The Odell Beckham Jr. that we used to know is missing and might be gone for good.

That’s a shame. Beckham was once one of the most exciting and popular players in the NFL. All we see now are vapor trails of excellence. A catch here. A run there. An occasional throw. Nothing like the vintage OBJ that the Cleveland Browns expected when they traded for him in a blockbuster 2019 deal.

The statistics: 16 catches for 226 yards in five games this season. You’ve caught as many touchdowns as OBJ: zero. His catch percentage is a woeful 48.5 – ranking near the bottom of the top-200 wide receivers. When you factor in targets (33), Beckham is one of the league’s least productive players.

NBC Sports NFL writer Peter King pointed out this alarming factoid: Beckham, who has scored a grand total of seven touchdowns in his Browns career, hasn’t visited the end zone in 54 weeks.

You don’t need a numbers deep-dive to see that the Baker Mayfield-and-OBJ pairing isn’t working. The two have little chemistry on the field. Last year, with Beckham sidelined due to injury, the Browns’ offense was better without him.

“You really wonder: Are we ever going to see Odell Beckham Jr. again?” King said. “I don’t know.”

It seems like Beckham and the Browns are heading towards divorce. The trade deadline is Nov. 2. However, is there a market for him? He has a bad shoulder and hasn’t been healthy since his first year in Cleveland. Even if Beckham isn’t traded, it’s hard to imagine Beckham returning for 2022. He might eventually be a salary-cap cut. Beckham can be waived after this year with no dead money.

If that happens, it would be quite a fall from grace. You could make an argument that he’s the Browns’ most disappointing acquisition since the franchise returned in 1999. What happened? It could be as simple as injuries catching up to him. Still, it’s crazy to think that Beckham might be washed at an age when he could still be productive. He turns 29 years old next week.

Before Justin Jefferson, before Ja’Marr Chase, there was another LSU pass-catching alum who captured our attention. That was Beckham, the 12th overall pick in the 2014 draft. He was fast, athletic with cartoonishly large hands (10 inches) for someone who is “just” 5 feet, 11 inches tall. To put that in perspective, he has bigger hands than 6’5″ Mike Evans (9.5).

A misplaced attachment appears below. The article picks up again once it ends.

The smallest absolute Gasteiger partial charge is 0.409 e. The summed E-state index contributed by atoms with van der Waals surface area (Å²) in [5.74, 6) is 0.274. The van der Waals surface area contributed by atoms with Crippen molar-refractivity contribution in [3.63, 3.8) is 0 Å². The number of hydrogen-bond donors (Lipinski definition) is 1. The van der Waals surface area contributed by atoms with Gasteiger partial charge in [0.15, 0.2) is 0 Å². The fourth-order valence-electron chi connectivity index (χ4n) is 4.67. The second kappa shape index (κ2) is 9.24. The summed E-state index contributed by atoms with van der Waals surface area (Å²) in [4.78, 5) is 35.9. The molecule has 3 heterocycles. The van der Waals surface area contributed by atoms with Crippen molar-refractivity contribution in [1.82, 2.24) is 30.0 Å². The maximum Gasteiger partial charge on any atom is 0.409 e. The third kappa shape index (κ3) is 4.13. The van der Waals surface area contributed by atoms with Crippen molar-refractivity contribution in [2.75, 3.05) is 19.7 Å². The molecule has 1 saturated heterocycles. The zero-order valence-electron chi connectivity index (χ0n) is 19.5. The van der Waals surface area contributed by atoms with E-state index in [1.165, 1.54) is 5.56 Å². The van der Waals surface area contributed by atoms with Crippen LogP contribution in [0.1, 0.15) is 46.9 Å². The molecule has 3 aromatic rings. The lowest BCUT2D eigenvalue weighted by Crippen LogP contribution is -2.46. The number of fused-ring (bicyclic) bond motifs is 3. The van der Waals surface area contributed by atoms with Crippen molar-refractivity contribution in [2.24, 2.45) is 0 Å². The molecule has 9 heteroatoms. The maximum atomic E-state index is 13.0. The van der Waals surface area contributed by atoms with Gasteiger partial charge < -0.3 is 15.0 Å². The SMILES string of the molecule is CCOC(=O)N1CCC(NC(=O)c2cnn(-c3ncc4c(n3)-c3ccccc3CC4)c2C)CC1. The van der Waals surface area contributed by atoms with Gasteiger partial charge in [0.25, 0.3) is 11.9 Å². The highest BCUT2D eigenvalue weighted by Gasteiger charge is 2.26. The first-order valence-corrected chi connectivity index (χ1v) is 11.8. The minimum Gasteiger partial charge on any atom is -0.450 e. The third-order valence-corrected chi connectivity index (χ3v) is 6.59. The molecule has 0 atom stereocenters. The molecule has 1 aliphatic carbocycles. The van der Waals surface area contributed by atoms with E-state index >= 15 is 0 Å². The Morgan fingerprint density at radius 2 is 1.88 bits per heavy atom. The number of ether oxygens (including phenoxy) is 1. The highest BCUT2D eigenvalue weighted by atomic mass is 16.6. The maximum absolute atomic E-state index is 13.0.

Except for height, Beckham was everything a team could want in a wideout. Those physical gifts allowed him to have one the best rookie seasons by a receiver in league history. He snagged 91 catches for 1,305 yards with 12 touchdowns in his debut season for the New York Giants. One play turned Beckham into a superstar.

The Giants lost to the Dallas Cowboys, but The Catch was the story. His one-handed snag on Sunday Night Football was the best of 2014 and one of the greatest ever. It was replayed countless times and continues to be in any highlights rotation whenever Beckham is featured on television. The Catch turned Beckham into an instant celebrity for a Giants team traditionally known for its anonymous wide receivers.

As great as his rookie season was, Beckham’s sophomore campaign was better: 96 catches for 1,450 yards and 13 scores. One of his trademark moves was the slant route, an unstoppable play once Beckham got a step on a defender.

Beckham was fun with a brash personality, which made him extremely popular among young fans. For a while, he had one of the top-selling jerseys in the NFL. His totals after three seasons were astonishing (288 catches for 4,122 yards with 35 touchdowns). But New York’s love affair with Beckham soured.

First, there was the boat trip fiasco. Beckham and his teammates went partying in Miami before a playoff game in Green Bay. While they didn’t do anything wrong, it was a bad look that got worse when the Giants lost 38-13 to the Packers. Beckham had four catches for 28 yards.

The following season, Beckham was limited to four games due to injury. But he still made headlines with his contract demands. He finally signed a five-year, $98 million deal with the Giants in 2018. He would only play one season under that deal. Giants’ management, a notoriously conservative group, grew tired of Beckham. Still, it was a bit surprising when New York sent him away to Cleveland prior to the 2019 season.

Giants general manager Dave Gettleman was ripped for trading away a young talent. However, it proved to be the right move. The Browns thought they were getting a game-breaking wide receiver who would elevate Mayfield and Cleveland into Super Bowl contenders.

Never happened. The Browns went 6-10. But Beckham had a good season (74 catches for 1035 yards), and made plays, including this incredible catch and an electrifying touchdown.

But injuries have taken their toll, and he and Mayfield have struggled to get on the same page.

Last season, the Browns went 11-5 and won a playoff game while Beckham missed most of the year with a torn knee ligament. It’s fair to wonder if Cleveland (4-3) needs him. Unless Beckham vastly improves or is dealt, the Browns will remain haunted by the ghost of what he used to be.

About Michael Grant

Born in Jamaica. Grew up in New York City. Lives in Louisville, Ky. Sports writer. Not related to Ulysses S. Grant, Anthony Grant, Amy Grant or Hugh Grant.